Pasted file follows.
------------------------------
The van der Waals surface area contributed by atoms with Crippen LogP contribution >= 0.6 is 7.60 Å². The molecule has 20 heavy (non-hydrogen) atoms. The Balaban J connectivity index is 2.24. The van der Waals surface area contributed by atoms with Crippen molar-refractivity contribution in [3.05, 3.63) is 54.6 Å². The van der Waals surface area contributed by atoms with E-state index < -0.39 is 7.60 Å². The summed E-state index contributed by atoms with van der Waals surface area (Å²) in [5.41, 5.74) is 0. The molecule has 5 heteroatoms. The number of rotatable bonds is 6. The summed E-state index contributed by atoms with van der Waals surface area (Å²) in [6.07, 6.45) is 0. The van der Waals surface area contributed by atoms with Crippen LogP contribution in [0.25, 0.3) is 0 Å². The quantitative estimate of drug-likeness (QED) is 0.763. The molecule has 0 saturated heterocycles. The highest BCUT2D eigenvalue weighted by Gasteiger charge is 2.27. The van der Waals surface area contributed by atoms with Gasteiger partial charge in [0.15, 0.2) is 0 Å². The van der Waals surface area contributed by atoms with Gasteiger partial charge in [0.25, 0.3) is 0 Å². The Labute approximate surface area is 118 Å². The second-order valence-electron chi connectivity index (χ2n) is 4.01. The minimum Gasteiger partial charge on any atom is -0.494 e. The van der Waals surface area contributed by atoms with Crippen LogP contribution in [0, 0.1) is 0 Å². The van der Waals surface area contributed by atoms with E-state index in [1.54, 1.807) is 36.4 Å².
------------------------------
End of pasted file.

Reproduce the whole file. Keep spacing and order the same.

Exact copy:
The van der Waals surface area contributed by atoms with Crippen LogP contribution >= 0.6 is 7.60 Å². The molecule has 20 heavy (non-hydrogen) atoms. The Balaban J connectivity index is 2.24. The van der Waals surface area contributed by atoms with Crippen molar-refractivity contribution in [3.05, 3.63) is 54.6 Å². The van der Waals surface area contributed by atoms with E-state index < -0.39 is 7.60 Å². The summed E-state index contributed by atoms with van der Waals surface area (Å²) in [5.41, 5.74) is 0. The molecule has 5 heteroatoms. The number of rotatable bonds is 6. The summed E-state index contributed by atoms with van der Waals surface area (Å²) in [6.07, 6.45) is 0. The van der Waals surface area contributed by atoms with Crippen LogP contribution in [0.25, 0.3) is 0 Å². The quantitative estimate of drug-likeness (QED) is 0.763. The molecule has 0 saturated heterocycles. The highest BCUT2D eigenvalue weighted by Gasteiger charge is 2.27. The van der Waals surface area contributed by atoms with Gasteiger partial charge in [0.15, 0.2) is 0 Å². The van der Waals surface area contributed by atoms with Gasteiger partial charge in [0.25, 0.3) is 0 Å². The Labute approximate surface area is 118 Å². The second-order valence-electron chi connectivity index (χ2n) is 4.01. The minimum Gasteiger partial charge on any atom is -0.494 e. The van der Waals surface area contributed by atoms with Crippen LogP contribution in [0, 0.1) is 0 Å². The van der Waals surface area contributed by atoms with E-state index in [1.54, 1.807) is 36.4 Å².